Arts & Culture Employees
Total Number of Employees Working in Arts & Culture Industries
Santa Clara & San Mateo Counties, and San Francisco
Silicon Valley Institute for Regional Studies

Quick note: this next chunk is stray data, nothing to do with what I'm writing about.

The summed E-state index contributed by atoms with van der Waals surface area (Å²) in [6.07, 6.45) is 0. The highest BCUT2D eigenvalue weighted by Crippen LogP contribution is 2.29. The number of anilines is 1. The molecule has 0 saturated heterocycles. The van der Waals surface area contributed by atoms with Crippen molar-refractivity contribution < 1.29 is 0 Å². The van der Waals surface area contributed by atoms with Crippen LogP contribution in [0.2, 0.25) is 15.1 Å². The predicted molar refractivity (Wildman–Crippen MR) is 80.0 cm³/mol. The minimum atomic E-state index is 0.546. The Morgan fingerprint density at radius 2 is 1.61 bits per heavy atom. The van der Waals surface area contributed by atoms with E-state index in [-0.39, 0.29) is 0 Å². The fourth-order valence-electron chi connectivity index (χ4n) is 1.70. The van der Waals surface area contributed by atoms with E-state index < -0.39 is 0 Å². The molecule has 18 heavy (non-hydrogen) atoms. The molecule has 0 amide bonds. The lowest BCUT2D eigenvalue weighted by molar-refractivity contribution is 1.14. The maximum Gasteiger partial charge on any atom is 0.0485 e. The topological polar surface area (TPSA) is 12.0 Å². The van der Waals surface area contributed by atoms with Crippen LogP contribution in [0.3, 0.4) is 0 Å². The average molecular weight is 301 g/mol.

Data are from the Americans for the Arts Local Index. Arts Donation data represents the share of all households that donate to arts and culture organizations, including public broadcasting. 2011 data was collected in 2009-2011, and 2014 data was collected in 2012-2014 by Scarborough Research. Consumer Expenditure data represents a per capita estimate of dollars spent in 2015 by county residents on admissions to entertainment venues – theatres, concert halls, clubs, arenas, outdoor amphitheaters, and stadiums – as well as on products such as recorded media, photographic equipment, musical instruments, and reading materials. These estimates combine the most recent Consumer Expenditure Survey data with an annual modeling of spending patterns. Data for the share of adults attending movies was obtained by Scarborough Research through a survey. 2011 data were collected in 2009-2011, and 2014 data were collected in 2012-2014. Data includes those surveyed who saw a movie within the prior three months. The U.S. Average for the share of adults attending movies included approximately 500 counties. The number of employees in arts and culture industries is calculated using total employment data from the Bureau of Labor Statistics Local Area Unemployment Statistics (LAUS) and data from the Americans for the Arts Local Index (which uses County Business Patterns data from the Census Bureau). Arts and culture industries included a set of 44 North American Industrial Classification System (NAICS) codes selected by Americans for the Arts. In 2009, there were data available from the County Business Patterns on employees for 1,080 of the 3,143 American counties. In 2011 there were data available for 997 counties. And in 2013, there were data available for 923 counties. The Census Bureau does not report local employee data when the count in a locale is so low that an observer could identify the employees or employers – such as if there were only one musical instrument manufacturer in a county. This is part of the reason that there is no data reported for many counties.
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